But the number of new cases now is still a cause for concern – and it is obviously the main issue I want to talk about today.

Before I  come on to do that, though, in a bit more detail, l just want to confirm a change that we have indicated this morning in relation to travel.

Because there is no longer a significant difference in case rates between Scotland and the following places, I can confirm that the travel restrictions relating to Manchester, Salford and Bolton are being lifted.

However restrictions will remain in place for now between Scotland and Blackburn with Darwen – where case levels remain higher than in those three other areas. We will undertake a further review of those restrictions, over the course of this week.

Let me return now, though,  to the situation here in Scotland.

As we have been saying from the start of this year, we are very much in a race just now between the virus and the vaccines. Our job is to do all we can to make sure the vaccine stays ahead of the virus.

I should be very clear we are confident, very confident that the vaccines will ultimately win this race. The question is what happens between now and then.

If, over the next few weeks, the virus gets ahead, unfortunately we will see more people become ill, we will see more people die and we will see more significantly pressure on our National Health Service than will be the case if we manage to keep the vaccines ahead of the virus

 The problem we have got just now is  the virus is running faster than it has ever done previously.

COVID Scotland – The Delta variant that we are dealing with just now is –  accounts for the overwhelming bulk of all new cases right now – is significantly more transmissible than previous variants.

And that is helping to driving the steep rise in cases that we have  been seeing in recent days.

On the other hand, and this is the positive part,  we know that the vaccines are breaking the link between cases and serious illness.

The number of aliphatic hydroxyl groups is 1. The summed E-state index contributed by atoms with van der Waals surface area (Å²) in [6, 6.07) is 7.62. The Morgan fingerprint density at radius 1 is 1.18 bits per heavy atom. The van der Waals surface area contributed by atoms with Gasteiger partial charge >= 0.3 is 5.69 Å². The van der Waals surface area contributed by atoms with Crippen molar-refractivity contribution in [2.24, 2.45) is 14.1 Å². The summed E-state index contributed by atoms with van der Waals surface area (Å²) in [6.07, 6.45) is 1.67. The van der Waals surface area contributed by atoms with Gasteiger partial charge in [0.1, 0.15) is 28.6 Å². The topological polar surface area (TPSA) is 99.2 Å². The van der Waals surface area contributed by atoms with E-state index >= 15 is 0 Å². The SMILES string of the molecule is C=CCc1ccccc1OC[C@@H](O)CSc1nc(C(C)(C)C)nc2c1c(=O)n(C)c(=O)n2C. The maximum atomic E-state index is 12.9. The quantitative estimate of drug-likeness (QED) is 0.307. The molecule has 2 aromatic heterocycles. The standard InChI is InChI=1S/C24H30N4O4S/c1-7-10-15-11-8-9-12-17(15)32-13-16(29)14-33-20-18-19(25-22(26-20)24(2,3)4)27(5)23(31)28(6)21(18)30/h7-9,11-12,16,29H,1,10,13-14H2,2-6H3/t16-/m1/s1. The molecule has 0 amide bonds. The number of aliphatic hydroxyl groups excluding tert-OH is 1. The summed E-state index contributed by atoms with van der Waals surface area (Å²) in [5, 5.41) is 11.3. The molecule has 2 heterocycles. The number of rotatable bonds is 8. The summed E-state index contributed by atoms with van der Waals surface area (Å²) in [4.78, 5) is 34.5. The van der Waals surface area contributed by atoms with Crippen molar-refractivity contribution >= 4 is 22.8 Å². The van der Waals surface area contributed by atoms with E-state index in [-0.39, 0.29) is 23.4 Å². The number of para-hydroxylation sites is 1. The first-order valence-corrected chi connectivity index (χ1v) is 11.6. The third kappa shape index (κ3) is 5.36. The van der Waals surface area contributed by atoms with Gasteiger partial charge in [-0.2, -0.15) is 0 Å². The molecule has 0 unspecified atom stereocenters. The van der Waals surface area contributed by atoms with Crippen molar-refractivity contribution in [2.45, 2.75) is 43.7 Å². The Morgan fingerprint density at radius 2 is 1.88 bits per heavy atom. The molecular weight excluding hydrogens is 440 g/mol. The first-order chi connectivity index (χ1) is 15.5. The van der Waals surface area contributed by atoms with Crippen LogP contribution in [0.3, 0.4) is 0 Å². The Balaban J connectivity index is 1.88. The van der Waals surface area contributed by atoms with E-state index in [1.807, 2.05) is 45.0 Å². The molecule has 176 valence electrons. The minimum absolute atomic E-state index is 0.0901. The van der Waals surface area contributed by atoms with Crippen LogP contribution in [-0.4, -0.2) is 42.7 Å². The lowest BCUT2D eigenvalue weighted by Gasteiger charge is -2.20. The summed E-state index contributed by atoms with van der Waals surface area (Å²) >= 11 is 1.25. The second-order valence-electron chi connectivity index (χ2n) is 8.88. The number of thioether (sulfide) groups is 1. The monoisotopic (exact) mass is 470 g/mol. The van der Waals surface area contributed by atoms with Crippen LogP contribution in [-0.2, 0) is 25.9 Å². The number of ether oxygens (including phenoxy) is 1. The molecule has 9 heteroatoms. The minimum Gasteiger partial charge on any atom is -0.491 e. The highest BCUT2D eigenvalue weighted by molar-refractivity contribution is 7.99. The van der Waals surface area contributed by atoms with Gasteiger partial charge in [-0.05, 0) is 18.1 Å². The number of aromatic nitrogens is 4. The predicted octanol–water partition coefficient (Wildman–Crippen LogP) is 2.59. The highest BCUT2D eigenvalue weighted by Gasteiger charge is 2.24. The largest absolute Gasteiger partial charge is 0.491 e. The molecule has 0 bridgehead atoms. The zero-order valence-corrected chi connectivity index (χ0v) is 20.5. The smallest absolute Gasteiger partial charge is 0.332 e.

The nature of this wave of the virus is different both in nature but also in  impact than previous waves.

 Let me just illustrate that over the whole pandemic, round about 13% of all cases and 89% of all deaths have been in the over 65  year old age group.

However because virtually all over 65 year olds have now had both doses of vaccine, that is changing, and it is changing really markedly.

According to our most recent figures, those aged 65 or over are now accounting for just 2% of new cases. And what we have seen in recent days is that more than 80% of new cases are in people under the age of 44.

The impact of vaccination is also clear when we look at the data on hospitalisations.

Back in January, more than 10% , perhaps closer to 13 % of people who tested positive for COVID Scotland were being admitted to hospital within 14 days of the positive test.

By the start of June, the start of this month that had fallen to just 3%.

In addition, more of those who are admitted to hospital with COVID Scotland now are being discharged relatively quickly.

Again, that will reflect the fact that most new cases now are in younger age groups.

So in summary, fewer people who get COVID Scotland now need to go to hospital. And a higher proportion of people who do need to go to hospital, are not staying in hospital for as long.